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  • Writer's pictureVets at Home

Can biomechanics affect cognitive function in dogs and cats?

Did you know 14 - 22% of dogs over 8 years old are at risk of canine dementia? Cognitive dysfunction in dogs may look like a decline in social responsiveness or problem solving behaviour. In some dogs they might decrease their response to commands, increase in fears and phobias. Some dogs may forget where they are meant to toilet or what they got up to do or even where the door is. When we think about preventing cognitive decline in our furry companions - nutrition with things like omega 3 fatty acids and blueberries probably comes to mind. We may also think about exercise and possibly medication. But how about a biomechanical tune up?


Biomechanical treatments aim to get the joints, muscles, fascia, skin and organs moving optimally. There are different method that can be employed to do this including osteopathic and chiropractic techniques, massage, acupuncture, fascial techniques, laser and rehabilitation exercises.


Osteopathic techniques have been shown to improve both pain and the brain in people. How does this work? Well we don't actually know and it is quite possible that there are multiple mechanisms by which this may work. Some of the theories include: pain hijacks the attention of the brain and by reducing pain we can free up some extra brain power. Another theory is that by improving biomechanical function we can reduce inflammation and inflammatory cytokines. Inflammatory cytokines have been found to affect the brain, memory and neurogenesis.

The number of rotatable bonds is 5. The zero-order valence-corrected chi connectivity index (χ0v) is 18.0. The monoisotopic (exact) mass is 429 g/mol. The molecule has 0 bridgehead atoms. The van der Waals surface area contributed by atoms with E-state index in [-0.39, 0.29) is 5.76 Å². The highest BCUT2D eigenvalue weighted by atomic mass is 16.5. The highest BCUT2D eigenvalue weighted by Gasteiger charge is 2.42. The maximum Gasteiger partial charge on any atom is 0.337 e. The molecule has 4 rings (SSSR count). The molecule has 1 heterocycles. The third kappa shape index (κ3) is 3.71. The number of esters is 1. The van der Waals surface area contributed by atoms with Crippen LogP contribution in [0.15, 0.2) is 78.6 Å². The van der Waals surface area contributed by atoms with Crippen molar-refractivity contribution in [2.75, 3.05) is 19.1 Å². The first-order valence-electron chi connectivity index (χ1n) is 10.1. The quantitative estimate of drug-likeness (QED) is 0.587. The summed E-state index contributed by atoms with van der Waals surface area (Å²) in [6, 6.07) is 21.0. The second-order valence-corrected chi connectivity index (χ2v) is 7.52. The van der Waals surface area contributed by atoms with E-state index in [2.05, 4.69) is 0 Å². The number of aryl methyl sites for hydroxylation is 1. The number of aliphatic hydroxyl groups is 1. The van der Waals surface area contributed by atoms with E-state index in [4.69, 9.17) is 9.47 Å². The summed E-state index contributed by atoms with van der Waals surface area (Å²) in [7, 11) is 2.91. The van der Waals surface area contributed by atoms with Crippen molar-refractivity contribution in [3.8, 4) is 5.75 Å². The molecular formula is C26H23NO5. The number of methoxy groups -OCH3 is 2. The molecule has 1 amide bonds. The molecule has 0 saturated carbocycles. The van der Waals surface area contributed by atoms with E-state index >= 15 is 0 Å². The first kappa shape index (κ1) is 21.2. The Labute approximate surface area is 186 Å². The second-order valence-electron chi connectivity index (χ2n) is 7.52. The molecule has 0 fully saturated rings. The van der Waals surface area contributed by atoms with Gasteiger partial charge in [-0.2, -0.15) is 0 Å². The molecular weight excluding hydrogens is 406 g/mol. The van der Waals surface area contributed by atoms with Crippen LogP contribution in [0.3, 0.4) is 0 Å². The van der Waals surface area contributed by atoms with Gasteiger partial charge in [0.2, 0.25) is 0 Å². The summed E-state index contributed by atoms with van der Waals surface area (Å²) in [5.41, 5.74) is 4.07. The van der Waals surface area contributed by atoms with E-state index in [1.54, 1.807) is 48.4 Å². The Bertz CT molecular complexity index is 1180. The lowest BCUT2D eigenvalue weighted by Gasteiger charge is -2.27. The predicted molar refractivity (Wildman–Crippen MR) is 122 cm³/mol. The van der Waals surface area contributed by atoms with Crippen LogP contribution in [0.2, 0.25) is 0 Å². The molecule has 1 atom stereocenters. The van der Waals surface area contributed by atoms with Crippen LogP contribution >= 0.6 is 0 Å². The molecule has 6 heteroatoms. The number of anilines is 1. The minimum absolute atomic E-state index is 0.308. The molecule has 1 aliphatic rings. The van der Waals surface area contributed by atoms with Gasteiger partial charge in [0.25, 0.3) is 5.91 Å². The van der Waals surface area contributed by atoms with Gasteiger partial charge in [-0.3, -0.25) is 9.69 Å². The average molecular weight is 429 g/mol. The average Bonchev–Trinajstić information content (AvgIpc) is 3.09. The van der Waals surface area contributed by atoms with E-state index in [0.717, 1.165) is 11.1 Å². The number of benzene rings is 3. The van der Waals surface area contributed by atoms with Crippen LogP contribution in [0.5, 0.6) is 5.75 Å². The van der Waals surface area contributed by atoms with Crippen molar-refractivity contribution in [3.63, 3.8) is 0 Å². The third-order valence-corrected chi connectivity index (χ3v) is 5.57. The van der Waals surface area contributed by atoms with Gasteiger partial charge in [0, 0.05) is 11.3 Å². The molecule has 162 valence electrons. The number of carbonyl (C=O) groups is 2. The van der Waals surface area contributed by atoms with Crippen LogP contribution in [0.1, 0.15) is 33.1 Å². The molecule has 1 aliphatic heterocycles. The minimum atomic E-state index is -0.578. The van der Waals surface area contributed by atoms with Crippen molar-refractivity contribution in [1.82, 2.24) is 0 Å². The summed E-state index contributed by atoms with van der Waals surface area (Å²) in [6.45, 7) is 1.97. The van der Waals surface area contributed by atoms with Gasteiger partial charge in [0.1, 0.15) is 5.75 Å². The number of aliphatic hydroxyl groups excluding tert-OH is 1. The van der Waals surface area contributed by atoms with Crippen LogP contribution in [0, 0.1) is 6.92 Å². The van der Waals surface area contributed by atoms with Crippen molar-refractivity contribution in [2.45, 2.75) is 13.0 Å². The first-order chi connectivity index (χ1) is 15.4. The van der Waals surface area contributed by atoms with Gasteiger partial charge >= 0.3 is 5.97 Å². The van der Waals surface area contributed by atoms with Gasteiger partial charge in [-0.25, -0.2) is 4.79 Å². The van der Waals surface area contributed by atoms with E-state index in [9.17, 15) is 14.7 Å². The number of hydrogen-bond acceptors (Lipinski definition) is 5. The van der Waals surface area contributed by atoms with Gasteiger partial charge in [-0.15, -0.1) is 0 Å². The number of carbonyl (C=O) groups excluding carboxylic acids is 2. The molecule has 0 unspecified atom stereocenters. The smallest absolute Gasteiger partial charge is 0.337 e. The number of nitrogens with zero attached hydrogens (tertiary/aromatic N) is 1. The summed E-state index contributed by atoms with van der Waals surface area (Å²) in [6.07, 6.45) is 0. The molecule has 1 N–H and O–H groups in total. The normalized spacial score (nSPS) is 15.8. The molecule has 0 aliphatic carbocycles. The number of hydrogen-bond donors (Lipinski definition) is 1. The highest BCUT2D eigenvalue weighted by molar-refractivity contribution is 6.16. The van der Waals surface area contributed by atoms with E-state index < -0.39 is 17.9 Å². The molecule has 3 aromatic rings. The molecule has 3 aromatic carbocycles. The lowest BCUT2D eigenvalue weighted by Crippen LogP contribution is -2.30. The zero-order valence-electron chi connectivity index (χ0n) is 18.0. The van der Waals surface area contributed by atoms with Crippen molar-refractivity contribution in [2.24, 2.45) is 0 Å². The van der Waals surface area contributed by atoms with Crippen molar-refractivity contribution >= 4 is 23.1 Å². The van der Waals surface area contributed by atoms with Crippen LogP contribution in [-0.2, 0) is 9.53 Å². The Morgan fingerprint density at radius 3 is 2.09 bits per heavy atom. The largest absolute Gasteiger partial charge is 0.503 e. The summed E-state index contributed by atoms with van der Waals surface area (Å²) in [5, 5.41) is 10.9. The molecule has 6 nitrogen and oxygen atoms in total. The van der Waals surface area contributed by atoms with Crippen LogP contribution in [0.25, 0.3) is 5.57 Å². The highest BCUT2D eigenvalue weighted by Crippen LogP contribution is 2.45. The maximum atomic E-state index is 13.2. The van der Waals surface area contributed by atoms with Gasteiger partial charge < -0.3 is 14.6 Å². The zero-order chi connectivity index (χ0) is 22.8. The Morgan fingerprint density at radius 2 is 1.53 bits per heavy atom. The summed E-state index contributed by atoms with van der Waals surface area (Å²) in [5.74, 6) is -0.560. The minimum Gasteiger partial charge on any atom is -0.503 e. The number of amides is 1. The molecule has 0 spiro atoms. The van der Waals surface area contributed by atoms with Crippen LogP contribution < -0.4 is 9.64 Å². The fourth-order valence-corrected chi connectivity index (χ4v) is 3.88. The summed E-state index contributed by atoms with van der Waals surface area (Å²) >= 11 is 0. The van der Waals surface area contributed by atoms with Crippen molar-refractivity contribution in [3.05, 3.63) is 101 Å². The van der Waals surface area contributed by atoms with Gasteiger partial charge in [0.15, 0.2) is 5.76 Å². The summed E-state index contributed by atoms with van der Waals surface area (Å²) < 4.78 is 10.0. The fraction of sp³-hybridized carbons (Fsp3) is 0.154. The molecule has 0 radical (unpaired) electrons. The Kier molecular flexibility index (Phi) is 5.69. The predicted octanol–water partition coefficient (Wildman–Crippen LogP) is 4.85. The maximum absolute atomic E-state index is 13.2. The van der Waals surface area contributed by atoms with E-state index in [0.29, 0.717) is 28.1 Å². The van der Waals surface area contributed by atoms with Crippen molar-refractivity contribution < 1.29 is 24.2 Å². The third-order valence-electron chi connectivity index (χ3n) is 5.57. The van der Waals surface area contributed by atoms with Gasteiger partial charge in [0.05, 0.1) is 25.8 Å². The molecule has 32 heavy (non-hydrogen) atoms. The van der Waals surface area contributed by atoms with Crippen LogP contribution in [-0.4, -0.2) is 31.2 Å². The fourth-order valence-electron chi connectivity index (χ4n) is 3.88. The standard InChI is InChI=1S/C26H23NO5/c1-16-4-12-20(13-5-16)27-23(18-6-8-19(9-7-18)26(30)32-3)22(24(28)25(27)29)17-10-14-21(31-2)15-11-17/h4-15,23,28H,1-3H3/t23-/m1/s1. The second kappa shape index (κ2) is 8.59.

From another point of view - if we can get the joints and muscles moving better we can improve the blood flow to the brain. Some medications and herbs used for cognitive decline also aim to improve blood flow to the brain.


At the same time as thinking about blood flow to the brain we also need to think about removal of waste products from it. All the lymphatic drainage from the brain but also the head all goes through the medial cervical lymph nodes that sit under the 1st vertebrae in the neck before heading down the neck in the lymphatic vessels back to join the blood circulation in the chest. If there is any obstruction to the thin walled lymphatics due to tight muscles in the neck that will slow drainage of waste products from the head including the brain. The muscles in the neck will commonly become quite tight if the joints in the neck or even the 1st rib aren't moving properly. A biomechanical tune up will assist to get things flowing.


In relation to thinking about all the lymphatics from the head and brain sharing common pathways we need to also think about the congestion extra lymph from infection and irritants in the many tissues of the head. For example bad teeth can lead to infection of the mouth and increased lymphatic drainage from the oral cavity, putting back flow pressure on the brain. A good diet, good dental hygiene, reducing toxins and irritants that can be breathed in via the nasal cavities, keeping ears clear of allergy and infection (diet can help a lot with this), as well as a biomechanical assessment and tune up will all help with keeping your pets brain sharp naturally into old age.


Roxy having her first rib released. Dogs will often yawn with osteopathic releases.

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